In FIG. 2, a first hot butyl melt adhesive 26 is applied around the three sides 12, 14, 16 and the corners 20 and 22 of the core spacer 10, although it is sufficient to be applied around only the top side 12 and the bottom side 14. This first adhesive 26 sticks the core spacer 10 between a top glass pane 32 and a bottom glass pane 34. After the first adhesive 26 is positioned, a desiccant 38 is arranged adjacent to the core spacer 10 and is spaced between the panes 32 and 34 by a second hot butyl melt adhesive 28 which is applied around at least two sides and preferably three sides of the desiccant 38 to hold the desiccant 38 between the panes 32 and 34. This desiccant 38 is a drying agent intended to absorb any moisture between the panes 32 and 34 and is open on one side 40 to the space separating the panes 32 and 34. Desiccants are well known in the prior art and many types may be suitable.
In FIG. 3, a second embodiment is shown in an exploded view in which the desiccant 38 has cut corners 46 and 48 to help the second adhesive 28 hold a vapor barrier 30 in place between the core spacer 10 and the desiccant 38. The vapor barrier 30 may be a metallized plastic film embedded at both ends in the second adhesive 28. The core spacer 10 remains in the same position, surrounded on all sides, except for the long side 18, by the first adhesive 26. The two panes 32 and 34, as in the first embodiment seen in FIGS. 1 and 2, are held apart by the core spacer 10 while the desiccant 38 absorbs any moisture in the space therebetween.
In FIG. 4a, a third embodiment is shown in which the spacer 10 has its corners 20 a and 22 a cut longer than the corners 20 and 22 seen in the first embodiment of FIGS. 1 and 2.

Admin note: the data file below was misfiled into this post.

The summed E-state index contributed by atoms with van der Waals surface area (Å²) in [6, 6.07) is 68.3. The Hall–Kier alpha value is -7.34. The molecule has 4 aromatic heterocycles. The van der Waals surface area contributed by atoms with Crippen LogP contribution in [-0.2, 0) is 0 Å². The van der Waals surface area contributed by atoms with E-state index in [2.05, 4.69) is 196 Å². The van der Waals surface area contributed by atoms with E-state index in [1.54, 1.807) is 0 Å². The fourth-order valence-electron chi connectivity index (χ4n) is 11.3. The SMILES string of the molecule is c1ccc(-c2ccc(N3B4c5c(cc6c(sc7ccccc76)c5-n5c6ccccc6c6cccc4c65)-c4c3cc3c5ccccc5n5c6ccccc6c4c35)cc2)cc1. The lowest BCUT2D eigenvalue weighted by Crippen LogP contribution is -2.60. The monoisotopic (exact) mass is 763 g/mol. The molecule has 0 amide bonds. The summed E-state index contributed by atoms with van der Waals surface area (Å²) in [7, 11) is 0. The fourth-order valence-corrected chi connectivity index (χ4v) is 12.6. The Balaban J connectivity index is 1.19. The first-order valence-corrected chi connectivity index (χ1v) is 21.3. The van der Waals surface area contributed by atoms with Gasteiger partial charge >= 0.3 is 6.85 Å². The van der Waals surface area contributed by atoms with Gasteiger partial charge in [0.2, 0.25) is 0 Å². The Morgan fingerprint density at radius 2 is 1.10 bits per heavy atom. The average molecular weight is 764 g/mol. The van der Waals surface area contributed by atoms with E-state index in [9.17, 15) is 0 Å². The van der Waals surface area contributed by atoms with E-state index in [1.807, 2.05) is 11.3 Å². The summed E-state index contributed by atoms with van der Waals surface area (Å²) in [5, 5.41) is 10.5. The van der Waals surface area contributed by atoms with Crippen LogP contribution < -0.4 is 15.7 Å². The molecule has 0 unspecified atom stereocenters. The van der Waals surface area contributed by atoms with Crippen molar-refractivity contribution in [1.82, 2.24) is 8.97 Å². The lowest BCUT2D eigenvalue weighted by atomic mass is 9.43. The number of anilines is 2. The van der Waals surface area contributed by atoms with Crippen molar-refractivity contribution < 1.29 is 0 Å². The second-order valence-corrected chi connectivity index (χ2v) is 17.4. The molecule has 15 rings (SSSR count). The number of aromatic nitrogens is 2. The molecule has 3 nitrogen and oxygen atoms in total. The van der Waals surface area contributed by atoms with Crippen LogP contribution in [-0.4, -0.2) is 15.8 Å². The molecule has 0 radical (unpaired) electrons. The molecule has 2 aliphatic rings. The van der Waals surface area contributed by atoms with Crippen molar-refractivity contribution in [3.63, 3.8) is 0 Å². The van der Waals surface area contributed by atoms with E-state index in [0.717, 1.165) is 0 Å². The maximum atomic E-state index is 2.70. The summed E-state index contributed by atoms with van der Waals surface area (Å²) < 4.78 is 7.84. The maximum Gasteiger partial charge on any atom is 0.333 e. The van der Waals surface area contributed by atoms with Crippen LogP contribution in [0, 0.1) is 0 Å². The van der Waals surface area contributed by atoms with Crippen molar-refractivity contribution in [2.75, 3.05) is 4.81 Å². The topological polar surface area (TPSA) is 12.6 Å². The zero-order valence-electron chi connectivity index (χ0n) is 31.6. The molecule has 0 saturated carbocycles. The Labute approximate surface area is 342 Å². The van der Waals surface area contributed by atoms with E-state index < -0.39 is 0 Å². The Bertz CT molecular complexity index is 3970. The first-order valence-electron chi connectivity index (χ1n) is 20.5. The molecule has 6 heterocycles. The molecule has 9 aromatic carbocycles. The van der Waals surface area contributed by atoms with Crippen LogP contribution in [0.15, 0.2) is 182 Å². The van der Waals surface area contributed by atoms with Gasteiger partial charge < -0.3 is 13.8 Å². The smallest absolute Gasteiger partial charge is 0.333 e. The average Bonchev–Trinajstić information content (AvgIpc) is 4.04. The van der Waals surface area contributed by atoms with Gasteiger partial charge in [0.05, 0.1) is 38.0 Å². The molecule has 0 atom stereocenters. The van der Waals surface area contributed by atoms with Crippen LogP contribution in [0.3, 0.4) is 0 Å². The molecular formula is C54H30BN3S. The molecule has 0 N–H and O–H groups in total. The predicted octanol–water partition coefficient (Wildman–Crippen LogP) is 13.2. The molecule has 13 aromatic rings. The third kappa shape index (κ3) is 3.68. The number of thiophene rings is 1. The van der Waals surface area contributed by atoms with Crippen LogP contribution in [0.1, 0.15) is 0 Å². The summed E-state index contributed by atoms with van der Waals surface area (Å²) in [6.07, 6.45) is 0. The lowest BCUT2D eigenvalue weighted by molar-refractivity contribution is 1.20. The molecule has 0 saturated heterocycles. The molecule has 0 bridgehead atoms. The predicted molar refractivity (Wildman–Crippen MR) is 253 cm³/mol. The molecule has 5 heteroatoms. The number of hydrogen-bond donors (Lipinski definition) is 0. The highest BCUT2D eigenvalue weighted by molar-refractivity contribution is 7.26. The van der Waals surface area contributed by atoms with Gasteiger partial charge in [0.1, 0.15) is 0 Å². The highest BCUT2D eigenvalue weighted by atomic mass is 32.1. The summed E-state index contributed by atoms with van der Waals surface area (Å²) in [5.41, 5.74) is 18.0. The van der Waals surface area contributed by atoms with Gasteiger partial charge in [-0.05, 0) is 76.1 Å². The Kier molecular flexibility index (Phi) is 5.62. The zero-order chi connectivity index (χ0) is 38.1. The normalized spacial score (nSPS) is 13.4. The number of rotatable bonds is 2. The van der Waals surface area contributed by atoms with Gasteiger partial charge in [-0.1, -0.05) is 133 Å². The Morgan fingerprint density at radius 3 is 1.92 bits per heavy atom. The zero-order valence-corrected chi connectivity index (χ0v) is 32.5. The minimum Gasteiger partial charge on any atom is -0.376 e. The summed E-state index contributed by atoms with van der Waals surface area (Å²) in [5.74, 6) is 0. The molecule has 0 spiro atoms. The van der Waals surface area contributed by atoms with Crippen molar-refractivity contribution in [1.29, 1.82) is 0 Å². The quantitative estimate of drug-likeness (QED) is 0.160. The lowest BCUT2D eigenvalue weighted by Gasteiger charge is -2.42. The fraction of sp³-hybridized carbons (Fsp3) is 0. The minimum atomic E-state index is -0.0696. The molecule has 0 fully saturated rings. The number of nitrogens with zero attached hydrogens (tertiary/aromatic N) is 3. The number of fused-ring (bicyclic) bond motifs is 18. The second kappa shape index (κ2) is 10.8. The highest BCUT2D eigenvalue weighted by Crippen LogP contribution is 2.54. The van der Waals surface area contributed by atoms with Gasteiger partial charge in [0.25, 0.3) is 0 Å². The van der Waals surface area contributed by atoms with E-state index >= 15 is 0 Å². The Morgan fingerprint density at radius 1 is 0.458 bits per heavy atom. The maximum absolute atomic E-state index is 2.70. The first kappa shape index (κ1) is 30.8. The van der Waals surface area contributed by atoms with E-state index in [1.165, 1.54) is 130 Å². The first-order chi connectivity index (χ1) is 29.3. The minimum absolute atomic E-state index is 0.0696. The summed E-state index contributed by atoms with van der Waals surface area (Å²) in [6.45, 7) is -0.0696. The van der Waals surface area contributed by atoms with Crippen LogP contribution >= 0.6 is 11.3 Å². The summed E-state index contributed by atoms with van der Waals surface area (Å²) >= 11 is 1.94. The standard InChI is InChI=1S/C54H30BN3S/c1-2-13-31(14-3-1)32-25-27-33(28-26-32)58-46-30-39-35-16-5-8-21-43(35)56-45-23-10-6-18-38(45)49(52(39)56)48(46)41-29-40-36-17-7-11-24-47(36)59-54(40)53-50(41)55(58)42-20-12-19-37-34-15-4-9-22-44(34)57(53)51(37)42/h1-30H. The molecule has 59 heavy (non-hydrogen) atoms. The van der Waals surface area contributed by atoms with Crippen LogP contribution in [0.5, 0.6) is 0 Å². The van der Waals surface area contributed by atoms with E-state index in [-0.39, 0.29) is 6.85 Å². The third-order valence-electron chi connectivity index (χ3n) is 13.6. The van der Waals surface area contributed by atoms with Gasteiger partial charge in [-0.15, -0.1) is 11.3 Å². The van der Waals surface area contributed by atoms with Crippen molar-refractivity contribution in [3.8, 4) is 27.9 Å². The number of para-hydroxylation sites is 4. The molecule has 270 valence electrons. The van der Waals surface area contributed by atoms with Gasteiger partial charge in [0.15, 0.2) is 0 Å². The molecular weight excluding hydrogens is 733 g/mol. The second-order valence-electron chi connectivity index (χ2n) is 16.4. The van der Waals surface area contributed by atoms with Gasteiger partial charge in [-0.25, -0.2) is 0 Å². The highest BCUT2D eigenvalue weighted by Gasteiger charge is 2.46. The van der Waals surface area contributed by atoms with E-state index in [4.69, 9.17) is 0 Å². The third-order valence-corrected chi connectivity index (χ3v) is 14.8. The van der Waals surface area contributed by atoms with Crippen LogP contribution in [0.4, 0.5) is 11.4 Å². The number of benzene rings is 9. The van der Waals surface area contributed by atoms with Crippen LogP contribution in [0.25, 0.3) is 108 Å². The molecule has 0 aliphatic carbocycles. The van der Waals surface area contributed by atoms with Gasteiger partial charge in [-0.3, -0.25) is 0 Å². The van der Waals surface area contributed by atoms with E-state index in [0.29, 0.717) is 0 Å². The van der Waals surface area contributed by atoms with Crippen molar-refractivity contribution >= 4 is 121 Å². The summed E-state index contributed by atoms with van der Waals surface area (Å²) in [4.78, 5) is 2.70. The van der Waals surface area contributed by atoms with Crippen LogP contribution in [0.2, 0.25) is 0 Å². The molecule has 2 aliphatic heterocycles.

In FIG. 4b, a fourth embodiment is shown in which corners 20 b and 22 b of the spacer 10 come to a point 16b instead of to the side 16, as seen in the first embodiment of FIGS. 1-2.
FIGS. 4c through 4 g show further embodiments in which patterns are cut into the top side 12 and the bottom side 14 of the spacer 10 to form voids for a purpose to be described.
In FIG. 4c, a fifth embodiment is shown in which the spacer 10 has triangular indentations 12 c and 14 c in the top side 12 and the bottom side 14, respectively.
In FIG. 4d, a sixth embodiment is shown in which the spacer 10 has a plurality of serrated teeth 12 d and 14 d in the top side 12 and the bottom side 14, respectively.
In FIG. 4e, a seventh embodiment is shown in which the spacer 10 has scalloped recesses 12 e and 14 e in the top side 12 and the bottom side 14, respectively.
In FIG. 4f, an eighth embodiment is shown in which the spacer 10 has deep grooves 12 f and 14 f in the top side 12 and the bottom side 14, respectively.
In FIG. 4g, a ninth embodiment is shown in which the spacer 10 has a plurality of shallow channels 12 g and 14 g in the top side 12 and the bottom side 14, respectively.